Growth in U.S. manufacturing activity unexpectedly slowed in the month of April, according to a report released by the Institute for Supply Management on Monday.
The ISM said its manufacturing PMI slid to 60.7 in April after jumping to a more than 37-year high of 64.7 in March.
While a reading above 50 still indicates growth in manufacturing activity, economists had expected the index to inch up to 65.0.
“Worker absenteeism, short-term shutdowns due to part shortages, and difficulties in filling open positions continue to be issues that limit manufacturing-growth potential,” said Timothy R. Fiore, chair of the ISM Manufacturing Business Survey Committee.
The unexpected pullback by the headline index came as the production index tumbled to 62.5 in April from 68.1 in March and the new orders index fell to 64.3 from 68.0.
The employment index also slumped to 55.1 in April from 59.6 in March, indicating a slowdown in the pace of job growth in the manufacturing sector.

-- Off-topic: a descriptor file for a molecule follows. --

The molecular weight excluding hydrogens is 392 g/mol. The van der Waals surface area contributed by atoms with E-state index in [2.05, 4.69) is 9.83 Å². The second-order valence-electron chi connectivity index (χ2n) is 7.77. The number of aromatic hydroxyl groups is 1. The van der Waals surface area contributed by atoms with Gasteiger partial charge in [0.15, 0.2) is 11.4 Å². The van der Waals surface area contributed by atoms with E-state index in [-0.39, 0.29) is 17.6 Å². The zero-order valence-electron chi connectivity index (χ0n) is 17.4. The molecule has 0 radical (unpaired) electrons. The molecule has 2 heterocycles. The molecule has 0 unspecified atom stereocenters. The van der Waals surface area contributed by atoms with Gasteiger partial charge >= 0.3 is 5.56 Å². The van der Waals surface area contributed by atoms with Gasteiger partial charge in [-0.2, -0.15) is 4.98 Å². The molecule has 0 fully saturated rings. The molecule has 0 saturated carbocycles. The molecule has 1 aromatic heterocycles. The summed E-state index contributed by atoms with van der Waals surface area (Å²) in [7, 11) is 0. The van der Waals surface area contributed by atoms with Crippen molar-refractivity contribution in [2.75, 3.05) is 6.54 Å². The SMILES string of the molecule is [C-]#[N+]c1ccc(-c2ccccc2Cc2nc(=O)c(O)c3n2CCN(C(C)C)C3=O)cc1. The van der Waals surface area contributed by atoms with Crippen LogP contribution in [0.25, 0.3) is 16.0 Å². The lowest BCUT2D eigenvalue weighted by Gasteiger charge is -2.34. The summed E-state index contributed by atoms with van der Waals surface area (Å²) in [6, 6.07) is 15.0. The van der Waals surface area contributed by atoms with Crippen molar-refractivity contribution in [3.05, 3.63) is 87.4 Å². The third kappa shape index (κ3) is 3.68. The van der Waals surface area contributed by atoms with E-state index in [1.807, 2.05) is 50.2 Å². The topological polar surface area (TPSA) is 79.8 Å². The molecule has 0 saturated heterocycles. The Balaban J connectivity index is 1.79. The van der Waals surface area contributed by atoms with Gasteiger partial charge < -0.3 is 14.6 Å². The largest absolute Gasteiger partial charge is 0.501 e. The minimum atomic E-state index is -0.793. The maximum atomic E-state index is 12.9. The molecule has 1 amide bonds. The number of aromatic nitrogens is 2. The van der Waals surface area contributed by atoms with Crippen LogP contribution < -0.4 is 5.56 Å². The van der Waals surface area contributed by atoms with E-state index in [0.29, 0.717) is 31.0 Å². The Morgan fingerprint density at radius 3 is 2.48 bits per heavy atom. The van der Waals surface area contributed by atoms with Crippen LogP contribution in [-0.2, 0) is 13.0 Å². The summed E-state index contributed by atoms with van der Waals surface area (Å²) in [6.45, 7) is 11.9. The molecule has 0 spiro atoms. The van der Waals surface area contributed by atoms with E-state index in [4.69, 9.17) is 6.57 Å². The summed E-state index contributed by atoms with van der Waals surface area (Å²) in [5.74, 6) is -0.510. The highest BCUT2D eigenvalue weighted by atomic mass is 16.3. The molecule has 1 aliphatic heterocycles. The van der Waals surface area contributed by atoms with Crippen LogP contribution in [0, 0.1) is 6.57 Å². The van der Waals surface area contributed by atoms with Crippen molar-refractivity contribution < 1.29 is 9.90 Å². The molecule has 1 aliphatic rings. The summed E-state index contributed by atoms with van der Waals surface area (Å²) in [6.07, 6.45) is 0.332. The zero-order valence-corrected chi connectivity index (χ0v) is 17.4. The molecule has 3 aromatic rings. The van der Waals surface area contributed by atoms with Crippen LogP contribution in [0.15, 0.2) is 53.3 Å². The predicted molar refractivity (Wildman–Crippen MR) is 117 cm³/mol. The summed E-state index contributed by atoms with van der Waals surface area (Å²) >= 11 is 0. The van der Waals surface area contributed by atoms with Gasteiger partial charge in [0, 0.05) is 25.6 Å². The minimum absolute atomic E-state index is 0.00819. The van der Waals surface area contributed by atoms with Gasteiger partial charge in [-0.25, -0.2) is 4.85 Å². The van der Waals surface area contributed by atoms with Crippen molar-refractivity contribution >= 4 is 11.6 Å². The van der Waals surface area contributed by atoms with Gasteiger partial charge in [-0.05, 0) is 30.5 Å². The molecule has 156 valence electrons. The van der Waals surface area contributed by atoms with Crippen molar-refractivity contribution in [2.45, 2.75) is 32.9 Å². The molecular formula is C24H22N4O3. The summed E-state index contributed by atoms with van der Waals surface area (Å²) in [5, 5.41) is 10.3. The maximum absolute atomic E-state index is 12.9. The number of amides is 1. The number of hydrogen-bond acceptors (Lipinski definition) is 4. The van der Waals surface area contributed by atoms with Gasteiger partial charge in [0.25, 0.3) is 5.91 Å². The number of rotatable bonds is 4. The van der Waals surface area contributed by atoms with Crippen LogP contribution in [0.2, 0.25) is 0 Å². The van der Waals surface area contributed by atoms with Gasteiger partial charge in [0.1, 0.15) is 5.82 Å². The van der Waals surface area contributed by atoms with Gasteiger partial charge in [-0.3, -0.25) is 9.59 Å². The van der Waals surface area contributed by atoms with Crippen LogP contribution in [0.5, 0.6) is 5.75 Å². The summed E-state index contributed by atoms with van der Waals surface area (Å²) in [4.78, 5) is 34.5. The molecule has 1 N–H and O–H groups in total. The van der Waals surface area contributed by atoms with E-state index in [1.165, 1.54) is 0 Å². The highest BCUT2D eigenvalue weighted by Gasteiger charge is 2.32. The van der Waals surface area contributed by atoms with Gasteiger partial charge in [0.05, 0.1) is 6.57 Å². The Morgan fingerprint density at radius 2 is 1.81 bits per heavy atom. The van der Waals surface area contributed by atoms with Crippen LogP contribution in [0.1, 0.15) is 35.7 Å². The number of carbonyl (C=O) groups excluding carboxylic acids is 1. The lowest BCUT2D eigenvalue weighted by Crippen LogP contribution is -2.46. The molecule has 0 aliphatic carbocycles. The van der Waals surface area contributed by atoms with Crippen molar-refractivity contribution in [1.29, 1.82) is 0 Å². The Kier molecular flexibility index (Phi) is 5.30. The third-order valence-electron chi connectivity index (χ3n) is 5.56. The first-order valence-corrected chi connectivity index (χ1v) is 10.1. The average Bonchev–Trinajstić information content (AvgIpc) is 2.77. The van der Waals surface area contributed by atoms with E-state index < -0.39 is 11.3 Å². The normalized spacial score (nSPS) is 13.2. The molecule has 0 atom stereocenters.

Meanwhile, the report showed the prices index jumped to 89.6 in April from 85.6 in March, reaching its highest level since July of 2008.
“Aluminium, copper, chemicals, all varieties of steel, plastics, transportation costs, wood and lumber products all continued to experience price increases as a result of product scarcity,” said Fiore.
On Wednesday, the ISM is scheduled to release a separate report on activity in the service sector in the month of April. The ISM’s services PMI is expected to inch up to 64.3 in April from 63.7 in March.